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Government can legally steal billions of dollars from citizens. Here's how Congress can help stop it
August 25 2023, 08:00

Texas resident Anthonia Nwaorie was ready to board a flight to Nigeria, eager to start a medical clinic for women and children with limited access to health care. Unfortunately, the funds she was bringing to start the clinic were seized by federal agents. 

No, Anthonia was not involved in any illegal enterprise. She was not participating in any drug trade – far from it. Anthonia, a grandmother and registered nurse, was not even charged with a crime. 

Anthonia entered a lengthy legal battle with Customs and Border Protection (CBP) when she refused to waive her constitutional rights in return for the money. Sadly, Anthonia is not the only victim of an immoral seizure by the government and the ensuing legal headache. 


Terry Dehko, a Michigan grocer woke up in 2013 to find out his store’s bank account was empty. The IRS seized more than $35,000 using civil forfeiture. Terry would deposit cash he received from customers of the grocery store, understanding his commercial insurance policy limited losses of cash to $10,000.

The IRS did not ask any questions but acted swiftly by seizing the money and causing a nightmare for the Dehko family. Ever since Terry’s case, civil forfeiture has been front of my mind. 

Unlike criminal proceedings, civil forfeiture does not require proof beyond a reasonable doubt. The government can seize and keep cash, cars, and other assets without a conviction — often without proving anything by any standard in any court.

In more than 90% of federal cases, the government overwhelms property owners in a procedural maze and wins administratively. 

As Americans, we take due process for granted, but people trapped in civil asset forfeiture proceedings are guilty until they prove themselves innocent. 

Anthonia’s and Terry’s cases are not unique, but sadly, just one of thousands showing the need for H.R. 1525, the Fifth Amendment Integrity Restoration (FAIR) Act. I introduced this bipartisan measure with Rep. Jamie Raskin, D-MD, to reduce civil forfeiture abuse nationwide and restore due process to Americans. In June, the FAIR Act was advanced unanimously by the House Judiciary Committee. 

Some defenders of civil forfeitures claim the bill would dismantle a tool in the war on drugs and aid drug cartels. As a lifelong supporter of law enforcement, I take these concerns seriously. But the critics can’t substantiate these claims, and research undercuts this narrative.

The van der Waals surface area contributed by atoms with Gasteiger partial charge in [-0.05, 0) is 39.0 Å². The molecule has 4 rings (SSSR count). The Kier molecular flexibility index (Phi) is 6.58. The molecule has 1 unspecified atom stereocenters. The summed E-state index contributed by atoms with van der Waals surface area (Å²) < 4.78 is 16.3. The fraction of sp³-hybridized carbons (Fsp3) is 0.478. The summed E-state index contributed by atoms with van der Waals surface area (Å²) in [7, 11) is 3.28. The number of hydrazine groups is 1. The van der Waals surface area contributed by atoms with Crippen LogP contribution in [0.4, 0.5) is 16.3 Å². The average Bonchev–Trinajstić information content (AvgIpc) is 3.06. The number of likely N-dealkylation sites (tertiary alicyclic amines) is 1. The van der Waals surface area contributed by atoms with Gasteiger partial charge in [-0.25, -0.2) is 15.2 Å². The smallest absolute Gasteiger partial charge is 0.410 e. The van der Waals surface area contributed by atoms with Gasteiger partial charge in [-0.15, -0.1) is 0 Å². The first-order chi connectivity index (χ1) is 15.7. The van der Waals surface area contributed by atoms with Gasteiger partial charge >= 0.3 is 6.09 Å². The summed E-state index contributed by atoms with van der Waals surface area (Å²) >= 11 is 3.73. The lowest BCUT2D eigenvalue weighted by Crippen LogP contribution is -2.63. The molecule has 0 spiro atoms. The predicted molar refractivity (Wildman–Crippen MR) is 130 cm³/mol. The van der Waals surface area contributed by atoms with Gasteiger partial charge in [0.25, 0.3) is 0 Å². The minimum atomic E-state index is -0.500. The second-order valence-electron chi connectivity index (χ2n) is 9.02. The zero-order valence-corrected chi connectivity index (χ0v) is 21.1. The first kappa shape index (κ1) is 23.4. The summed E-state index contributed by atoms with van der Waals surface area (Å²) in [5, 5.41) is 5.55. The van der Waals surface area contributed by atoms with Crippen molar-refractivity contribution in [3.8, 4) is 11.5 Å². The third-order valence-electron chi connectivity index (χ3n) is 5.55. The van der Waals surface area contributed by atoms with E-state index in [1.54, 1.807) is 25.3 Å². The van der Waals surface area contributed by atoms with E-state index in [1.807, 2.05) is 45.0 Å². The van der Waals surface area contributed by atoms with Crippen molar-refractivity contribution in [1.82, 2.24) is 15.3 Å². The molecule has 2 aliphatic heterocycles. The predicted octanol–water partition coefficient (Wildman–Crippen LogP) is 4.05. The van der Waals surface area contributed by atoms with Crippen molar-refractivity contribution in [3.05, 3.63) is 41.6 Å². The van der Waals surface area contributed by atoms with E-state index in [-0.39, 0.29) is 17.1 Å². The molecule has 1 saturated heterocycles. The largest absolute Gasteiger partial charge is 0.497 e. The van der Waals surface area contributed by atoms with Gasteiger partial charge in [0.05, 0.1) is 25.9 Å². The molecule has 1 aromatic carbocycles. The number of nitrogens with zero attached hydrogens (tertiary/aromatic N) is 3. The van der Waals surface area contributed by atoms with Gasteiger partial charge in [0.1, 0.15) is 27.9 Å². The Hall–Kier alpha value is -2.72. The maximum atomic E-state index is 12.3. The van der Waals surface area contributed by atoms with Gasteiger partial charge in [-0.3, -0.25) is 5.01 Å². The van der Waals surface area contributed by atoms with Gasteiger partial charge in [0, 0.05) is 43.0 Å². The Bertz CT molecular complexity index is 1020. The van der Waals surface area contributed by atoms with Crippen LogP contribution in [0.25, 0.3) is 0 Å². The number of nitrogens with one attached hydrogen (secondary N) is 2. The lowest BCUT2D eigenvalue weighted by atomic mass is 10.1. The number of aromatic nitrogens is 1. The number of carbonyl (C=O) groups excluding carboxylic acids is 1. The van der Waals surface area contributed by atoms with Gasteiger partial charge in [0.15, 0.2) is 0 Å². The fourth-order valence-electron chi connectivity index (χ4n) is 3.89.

One study shows that eliminating civil forfeiture at the state level, which New Mexico did in 2015, does not increase crime or reduce arrest rates. Another study shows that more forfeiture revenue from federal partnerships — called equitable sharing — does not translate into more crimes solved or less drug use. 

The reason for the lack of correlation relates to the perverse incentives built into civil forfeiture. Federal law and many state laws allow participating agencies to keep 100% of proceeds for themselves, creating a mechanism to self-fund through aggressive enforcement focused on activities most likely to generate payment. 


Agencies can start to rely on the revenue, which funds items from armored vehicles to luxury travel, but also mundane items for daily operations. When budgets tighten, priorities can shift from fighting crime to raising revenue. 

The results are staggering. During the 20-year span from 2000 to 2019, federal agencies pocketed more than $45.7 billion from forfeiture, while paying out an additional $8.8 billion to state and local agencies through equitable sharing. 

The FAIR Act would remove the financial incentive by directing civil forfeiture proceeds to the General Fund of the U.S. government, and by eliminating equitable sharing. Joint operations with state and local agencies could continue. So could civil forfeiture. But additional safeguards would protect people like Anthonia Nwaorie and Terry Dehko. 

Besides ending the profit incentive and equitable sharing, the bill would end administrative forfeiture, allowing all property owners to have their day in court. Government officials could no longer "seize first and ask questions later" and then leave victims to navigate the process on their own, much like Anthonia and Terry were left to do. 

The FAIR Act is a golden opportunity to protect Americans and their assets from government overreach and return to American principles like due process enshrined in our Constitution. We must pass the FAIR Act to protect the fundamental rights of American citizens.